11Macura, JP 55Xavier6'5"So4.150.856.59
12Chrabascz, Andrew 45Butler6'7"Jr4.80-2.07-0.36.27
13Peak, LJ 0Georgetown6'5"So2.49-1.780.26.162%
14Fischer, Luke 40Marquette6'11"Jr3.65-
15Mvouika, Ron 24St. John's6'6"Sr2.13-0.996.05
16Dunham, Kellen 24Butler6'6"Sr6.14-0.095.805%
17Wideman, Tyler 4Butler6'8"So4.73-1.50-0.35.63
18Brunson, Jalen 1Villanova6'2"Fr2.83-1.415.5930%
19Zierden, Isaiah 21Creighton6'3"Jr3.81-0.540.25.57
20Bluiett, Trevon 5Xavier6'6"So2.68-0.75-0.35.5417%
21Smith-Rivera, D'Vauntes 4Georgetown6'3"Sr2.11-1.805.3610%
22Davis, Myles 15Xavier6'2"Jr2.810.155.16
23Sanogo, Ismael 14Seton Hall6'8"So1.29-3.29-0.35.14
24Jones, Roosevelt 21Butler6'4"Sr3.17-1.910.25.12
25Cameron, Reggie 5Georgetown6'7"Jr3.07-0.28-0.35.091%
26Jenkins, Kris 2Villanova6'6"Jr2.06-2.115.05
27Lewis, Tyler 1Butler5'11"Jr4.48-0.784.98
28Garrett, Billy 5DePaul6'6"Jr3.760.230.24.93
29Bentil, Ben 0Providence6'9"So1.97-2.174.81
30Govan, Jessie 15Georgetown6'10"Fr1.68-
31Sima, Yankuba 35St. John's6'11"Fr1.29-2.820.34.34
32Henry, Myke 4DePaul6'6"Sr2.44-1.094.32
33Fazekas, Ryan 35Providence6'8"Fr2.72-0.310.34.25
34Huff, Cole 13Creighton6'8"Jr2.00-0.98-0.33.29
35Simpson, Aaron 15DePaul5'11"Sr2.470.043.22
36Nzei, Michael 1Seton Hall6'7"So1.55-
37Milliken, James 23Creighton6'3"Sr2.330.260.22.96
38Bridges, Mikal 25Villanova6'7"Fr0.49-2.84-0.32.95
39Derrickson, Marcus 24Georgetown6'7"Fr1.20-0.872.95
40Booth, Phil 5Villanova6'3"So0.66-1.850.22.73
41Davis, Jackson 13Butler6'8"So1.63-0.710.32.64
42Lomomba, Junior 32Providence6'5"Jr2.440.870.22.60
43Carrington, Khadeen 0Seton Hall6'3"So1.550.190.22.591%
44Ellenson, Henry 13Marquette6'10"Fr0.43-2.17-0.32.4291%
45Thomas, Khyri 2Creighton6'3"Fr1.45-0.472.41
46Hayes, Bradley 42Georgetown7'0Sr0.17-1.680.32.41
47Sumner, Edmond 4Xavier6'6"Fr1.110.390.22.40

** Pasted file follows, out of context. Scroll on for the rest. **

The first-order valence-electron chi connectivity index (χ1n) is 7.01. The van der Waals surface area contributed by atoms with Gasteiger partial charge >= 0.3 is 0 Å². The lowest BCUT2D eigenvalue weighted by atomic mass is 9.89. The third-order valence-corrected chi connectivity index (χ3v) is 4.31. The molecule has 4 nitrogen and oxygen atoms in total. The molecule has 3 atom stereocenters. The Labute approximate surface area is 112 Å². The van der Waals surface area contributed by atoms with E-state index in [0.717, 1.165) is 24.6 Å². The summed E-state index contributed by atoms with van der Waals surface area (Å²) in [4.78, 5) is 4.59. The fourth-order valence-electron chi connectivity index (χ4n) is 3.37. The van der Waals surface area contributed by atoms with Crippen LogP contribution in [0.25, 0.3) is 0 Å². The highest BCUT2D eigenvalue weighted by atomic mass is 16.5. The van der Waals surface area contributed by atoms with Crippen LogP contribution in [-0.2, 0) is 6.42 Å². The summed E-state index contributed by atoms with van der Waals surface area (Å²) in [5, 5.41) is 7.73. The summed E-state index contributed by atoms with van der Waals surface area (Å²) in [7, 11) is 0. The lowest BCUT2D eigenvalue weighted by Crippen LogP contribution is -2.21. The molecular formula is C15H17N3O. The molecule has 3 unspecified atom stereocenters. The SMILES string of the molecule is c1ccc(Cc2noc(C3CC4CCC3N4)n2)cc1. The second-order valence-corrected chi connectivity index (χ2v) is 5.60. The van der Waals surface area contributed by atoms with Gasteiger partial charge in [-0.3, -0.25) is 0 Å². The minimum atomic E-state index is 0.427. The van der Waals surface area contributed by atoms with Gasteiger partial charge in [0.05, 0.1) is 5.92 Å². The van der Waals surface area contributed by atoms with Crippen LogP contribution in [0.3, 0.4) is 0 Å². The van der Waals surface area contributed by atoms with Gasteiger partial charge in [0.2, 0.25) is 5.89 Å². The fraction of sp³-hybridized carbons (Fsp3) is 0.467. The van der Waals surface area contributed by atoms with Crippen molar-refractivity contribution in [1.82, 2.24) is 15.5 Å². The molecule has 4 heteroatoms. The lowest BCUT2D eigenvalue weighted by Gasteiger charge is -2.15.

48Delgado, Angel 31Seton Hall6'9"So0.00-
49Johnson, Kaleb 32Georgetown6'6"Fr1.04-
50Wood, Darrick 1DePaul6'5"Jr1.07-0.792.20
51Watson, Maurice 10Creighton5'10"Jr2.260.782.15
52Whitehead, Isaiah 15Seton Hall6'4"So0.91-0.512.0318%
53Cohen, Sandy 5Marquette6'6"So0.25-1.671.99
54Reynolds, Darryl 45Villanova6'8"Jr0.37-2.06-0.31.99
55Hegner, Toby 32Creighton6'10"So0.80-0.540.31.97
56Cheatham, Haanif 25Marquette6'5"Fr0.78-0.981.96
57Gordon, Derrick 32Seton Hall6'3"Sr0.63-0.871.91
58O'Mara, Sean 54Xavier6'10"So0.16-0.450.31.83
59Abell, Remy 10Xavier6'4"Sr0.950.561.78
60Hanson, Zach 40Creighton6'9"Jr1.18-0.42-0.31.73
61Wilson, Duane 1Marquette6'2"So0.00-1.500.21.705%
62London, Makinde 13Xavier6'10"So0.00-0.550.31.67
63Lindsey, Jalen 21Providence6'7"So0.960.030.31.54
64Mussini, Federico 4St. John's6'1"Fr0.00-1.531.46
65Krampelj, Martin 15Creighton6'9"Fr0.36-0.821.42
66Hamilton, Tommy 2DePaul6'11"Jr0.02-
67Martin, Kelan 30Butler6'6"So0.72-0.591.39
68Johnson, Durand 5St. John's6'6"Sr0.00-
69Carter, Traci 21Marquette6'0Fr0.00-1.251.25
70Johnson, JaJuan 23Marquette6'5"Jr0.00-
71Etherington, Austin 0Butler6'6"Sr0.20-0.871.19
72Gathers, Jordan 5Butler6'3"Sr0.61-
73Pettus, Trey 10Butler6'4"Jr0.900.090.21.07
74Gates, Kaiser 22Xavier6'8"Fr0.18-0.22-0.31.02
75Harrell, Ronnie 4Creighton6'7"Fr0.69-0.18-0.30.88
76Clement, Tyler 11Creighton6'1"So0.03-0.450.20.84
77Balamou, Felix 10St. John's6'4"Sr0.17-0.520.20.81
78Jones, Christian 2St. John's6'7"Jr0.00-1.17-0.30.80
79Campbell, Tre 1Georgetown6'2"So0.00-0.630.77
80Singh, Veer 33Seton Hall6'7"Fr0.400.210.30.75
81Fowler, Nate 51Butler6'10"Fr0.24-
82Bennett, Steven 25Butler6'2"Jr0.550.070.58
83Anim, Sacar 2Marquette6'5"Fr0.30-0.180.57
84DiVincenzo, Donte 10Villanova6'5"Fr0.00-1.23-0.30.56
85Ellenson, Wally 22Marquette6'6"Jr0.00-0.520.53
86Cain, Eli 11DePaul6'6"Fr0.00-0.470.47
87Ryckbosch, Peter 30DePaul6'10"Sr0.00-
88Smith, Quadree 10Providence6'8"Fr0.00-
89Barry, Oumar 25DePaul6'10"Fr0.
90Anthony, Rashed 25Seton Hall6'9"So0.
91Ellison, Malik 0St. John's6'6"Fr0.00-
92Carter, Myles 23Seton Hall6'9"Fr0.
93Holifield, Elijah 12St. John's6'2"Fr0.00-0.250.18
94Stimage, Rashaun 3DePaul6'8"Sr0.00-0.46-0.30.16
95Council, Ricky 22Providence6'5"Fr0.00-0.180.16
96Heldt, Matt 12Marquette6'10"Fr0.
97Edwards, Drew 25Providence6'3"Fr0.
98Molinari, David 10DePaul6'0Sr0.00-0.080.08
99Anderson, Braeden 4Seton Hall6'9"Jr0.00-0.39-0.30.07
100White, Paul 13Georgetown6'8"So0.00-0.19-0.30.04